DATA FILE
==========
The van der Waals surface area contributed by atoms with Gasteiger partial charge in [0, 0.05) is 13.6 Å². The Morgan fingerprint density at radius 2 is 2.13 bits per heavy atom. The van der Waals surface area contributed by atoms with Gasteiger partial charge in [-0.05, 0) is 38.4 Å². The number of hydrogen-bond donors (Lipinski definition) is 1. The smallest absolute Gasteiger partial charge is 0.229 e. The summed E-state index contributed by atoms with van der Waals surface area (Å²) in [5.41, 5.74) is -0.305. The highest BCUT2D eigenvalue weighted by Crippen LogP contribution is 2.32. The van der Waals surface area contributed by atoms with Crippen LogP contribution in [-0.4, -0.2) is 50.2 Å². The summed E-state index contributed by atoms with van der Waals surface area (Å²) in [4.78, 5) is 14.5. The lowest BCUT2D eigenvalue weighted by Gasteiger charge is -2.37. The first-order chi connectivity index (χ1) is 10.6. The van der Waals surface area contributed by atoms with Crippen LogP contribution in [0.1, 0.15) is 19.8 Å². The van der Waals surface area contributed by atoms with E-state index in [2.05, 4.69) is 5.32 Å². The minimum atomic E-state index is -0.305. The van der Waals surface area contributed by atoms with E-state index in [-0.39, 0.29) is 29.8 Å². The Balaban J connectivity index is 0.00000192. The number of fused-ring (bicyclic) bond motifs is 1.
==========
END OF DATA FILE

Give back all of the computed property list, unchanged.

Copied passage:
The van der Waals surface area contributed by atoms with Gasteiger partial charge in [0, 0.05) is 13.6 Å². The Morgan fingerprint density at radius 2 is 2.13 bits per heavy atom. The van der Waals surface area contributed by atoms with Gasteiger partial charge in [-0.05, 0) is 38.4 Å². The number of hydrogen-bond donors (Lipinski definition) is 1. The smallest absolute Gasteiger partial charge is 0.229 e. The summed E-state index contributed by atoms with van der Waals surface area (Å²) in [5.41, 5.74) is -0.305. The highest BCUT2D eigenvalue weighted by Crippen LogP contribution is 2.32. The van der Waals surface area contributed by atoms with Crippen LogP contribution in [-0.4, -0.2) is 50.2 Å². The summed E-state index contributed by atoms with van der Waals surface area (Å²) in [4.78, 5) is 14.5. The lowest BCUT2D eigenvalue weighted by Gasteiger charge is -2.37. The first-order chi connectivity index (χ1) is 10.6. The van der Waals surface area contributed by atoms with Crippen LogP contribution in [0.1, 0.15) is 19.8 Å². The van der Waals surface area contributed by atoms with E-state index in [2.05, 4.69) is 5.32 Å². The minimum atomic E-state index is -0.305. The van der Waals surface area contributed by atoms with E-state index in [-0.39, 0.29) is 29.8 Å². The Balaban J connectivity index is 0.00000192. The number of fused-ring (bicyclic) bond motifs is 1.